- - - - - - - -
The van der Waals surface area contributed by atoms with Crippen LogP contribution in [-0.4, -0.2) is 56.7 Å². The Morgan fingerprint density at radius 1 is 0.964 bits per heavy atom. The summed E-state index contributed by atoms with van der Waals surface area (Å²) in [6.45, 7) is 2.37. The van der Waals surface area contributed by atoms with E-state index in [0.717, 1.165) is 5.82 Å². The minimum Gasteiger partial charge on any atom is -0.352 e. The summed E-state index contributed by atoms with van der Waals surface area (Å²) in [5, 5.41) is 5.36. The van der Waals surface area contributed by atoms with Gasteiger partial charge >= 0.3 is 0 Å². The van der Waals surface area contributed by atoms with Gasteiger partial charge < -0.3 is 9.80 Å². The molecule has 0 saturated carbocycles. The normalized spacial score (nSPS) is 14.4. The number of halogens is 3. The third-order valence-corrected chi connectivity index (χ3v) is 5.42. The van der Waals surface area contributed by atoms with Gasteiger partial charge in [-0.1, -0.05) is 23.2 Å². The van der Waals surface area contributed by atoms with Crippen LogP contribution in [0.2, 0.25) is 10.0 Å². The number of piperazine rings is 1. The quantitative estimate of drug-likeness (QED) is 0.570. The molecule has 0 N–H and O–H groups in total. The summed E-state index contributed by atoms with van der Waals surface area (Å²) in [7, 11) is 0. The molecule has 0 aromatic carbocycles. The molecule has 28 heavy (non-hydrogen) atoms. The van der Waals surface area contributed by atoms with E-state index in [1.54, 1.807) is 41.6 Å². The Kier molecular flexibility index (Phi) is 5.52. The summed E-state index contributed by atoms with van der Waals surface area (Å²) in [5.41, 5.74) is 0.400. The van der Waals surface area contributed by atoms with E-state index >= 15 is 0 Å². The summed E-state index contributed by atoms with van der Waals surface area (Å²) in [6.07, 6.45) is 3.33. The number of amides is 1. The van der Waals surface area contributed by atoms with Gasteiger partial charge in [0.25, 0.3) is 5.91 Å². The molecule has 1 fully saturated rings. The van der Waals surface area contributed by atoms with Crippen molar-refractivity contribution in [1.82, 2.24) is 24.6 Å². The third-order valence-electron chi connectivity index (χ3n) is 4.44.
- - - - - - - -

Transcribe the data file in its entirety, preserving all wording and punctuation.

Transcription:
The van der Waals surface area contributed by atoms with Crippen LogP contribution in [-0.4, -0.2) is 56.7 Å². The Morgan fingerprint density at radius 1 is 0.964 bits per heavy atom. The summed E-state index contributed by atoms with van der Waals surface area (Å²) in [6.45, 7) is 2.37. The van der Waals surface area contributed by atoms with E-state index in [0.717, 1.165) is 5.82 Å². The minimum Gasteiger partial charge on any atom is -0.352 e. The summed E-state index contributed by atoms with van der Waals surface area (Å²) in [5, 5.41) is 5.36. The van der Waals surface area contributed by atoms with Gasteiger partial charge >= 0.3 is 0 Å². The van der Waals surface area contributed by atoms with Gasteiger partial charge < -0.3 is 9.80 Å². The molecule has 0 saturated carbocycles. The normalized spacial score (nSPS) is 14.4. The number of halogens is 3. The third-order valence-corrected chi connectivity index (χ3v) is 5.42. The van der Waals surface area contributed by atoms with Gasteiger partial charge in [-0.1, -0.05) is 23.2 Å². The van der Waals surface area contributed by atoms with Crippen LogP contribution in [0.2, 0.25) is 10.0 Å². The number of piperazine rings is 1. The quantitative estimate of drug-likeness (QED) is 0.570. The molecule has 0 N–H and O–H groups in total. The summed E-state index contributed by atoms with van der Waals surface area (Å²) in [7, 11) is 0. The molecule has 0 aromatic carbocycles. The molecule has 28 heavy (non-hydrogen) atoms. The van der Waals surface area contributed by atoms with E-state index in [1.54, 1.807) is 41.6 Å². The Kier molecular flexibility index (Phi) is 5.52. The summed E-state index contributed by atoms with van der Waals surface area (Å²) in [5.41, 5.74) is 0.400. The van der Waals surface area contributed by atoms with E-state index >= 15 is 0 Å². The summed E-state index contributed by atoms with van der Waals surface area (Å²) in [6.07, 6.45) is 3.33. The number of amides is 1. The van der Waals surface area contributed by atoms with Gasteiger partial charge in [0.25, 0.3) is 5.91 Å². The molecule has 1 fully saturated rings. The van der Waals surface area contributed by atoms with Crippen molar-refractivity contribution in [1.82, 2.24) is 24.6 Å². The third-order valence-electron chi connectivity index (χ3n) is 4.44.